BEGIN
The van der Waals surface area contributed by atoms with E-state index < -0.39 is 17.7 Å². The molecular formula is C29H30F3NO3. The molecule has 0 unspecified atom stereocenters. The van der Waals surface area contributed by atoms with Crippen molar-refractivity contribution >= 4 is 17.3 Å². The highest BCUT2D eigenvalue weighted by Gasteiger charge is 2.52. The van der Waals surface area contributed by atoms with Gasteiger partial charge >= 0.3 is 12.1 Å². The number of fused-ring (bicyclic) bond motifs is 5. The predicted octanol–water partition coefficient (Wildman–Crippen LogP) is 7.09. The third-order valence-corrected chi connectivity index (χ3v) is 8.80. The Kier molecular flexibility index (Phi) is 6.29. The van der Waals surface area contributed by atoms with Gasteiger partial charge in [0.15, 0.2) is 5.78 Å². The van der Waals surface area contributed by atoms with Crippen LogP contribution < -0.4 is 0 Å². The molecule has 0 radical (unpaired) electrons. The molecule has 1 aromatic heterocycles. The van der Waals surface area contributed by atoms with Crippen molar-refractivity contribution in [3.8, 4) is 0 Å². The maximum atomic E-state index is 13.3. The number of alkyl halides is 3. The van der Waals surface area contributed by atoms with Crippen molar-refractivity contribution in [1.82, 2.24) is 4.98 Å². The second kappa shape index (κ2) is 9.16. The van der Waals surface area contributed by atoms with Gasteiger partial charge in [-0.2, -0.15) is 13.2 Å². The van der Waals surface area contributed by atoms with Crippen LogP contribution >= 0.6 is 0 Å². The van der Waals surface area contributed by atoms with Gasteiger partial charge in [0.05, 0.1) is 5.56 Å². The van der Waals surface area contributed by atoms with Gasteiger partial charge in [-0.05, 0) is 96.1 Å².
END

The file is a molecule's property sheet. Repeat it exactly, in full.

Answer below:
The van der Waals surface area contributed by atoms with E-state index < -0.39 is 17.7 Å². The molecular formula is C29H30F3NO3. The molecule has 0 unspecified atom stereocenters. The van der Waals surface area contributed by atoms with Crippen molar-refractivity contribution >= 4 is 17.3 Å². The highest BCUT2D eigenvalue weighted by Gasteiger charge is 2.52. The van der Waals surface area contributed by atoms with Gasteiger partial charge >= 0.3 is 12.1 Å². The number of fused-ring (bicyclic) bond motifs is 5. The predicted octanol–water partition coefficient (Wildman–Crippen LogP) is 7.09. The third-order valence-corrected chi connectivity index (χ3v) is 8.80. The Kier molecular flexibility index (Phi) is 6.29. The van der Waals surface area contributed by atoms with Gasteiger partial charge in [0.15, 0.2) is 5.78 Å². The van der Waals surface area contributed by atoms with Crippen LogP contribution < -0.4 is 0 Å². The molecule has 0 radical (unpaired) electrons. The molecule has 1 aromatic heterocycles. The van der Waals surface area contributed by atoms with Crippen molar-refractivity contribution in [3.8, 4) is 0 Å². The maximum atomic E-state index is 13.3. The number of alkyl halides is 3. The van der Waals surface area contributed by atoms with Crippen molar-refractivity contribution in [1.82, 2.24) is 4.98 Å². The second kappa shape index (κ2) is 9.16. The van der Waals surface area contributed by atoms with Gasteiger partial charge in [-0.2, -0.15) is 13.2 Å². The van der Waals surface area contributed by atoms with Crippen LogP contribution >= 0.6 is 0 Å². The van der Waals surface area contributed by atoms with Gasteiger partial charge in [0.05, 0.1) is 5.56 Å². The van der Waals surface area contributed by atoms with Gasteiger partial charge in [-0.05, 0) is 96.1 Å².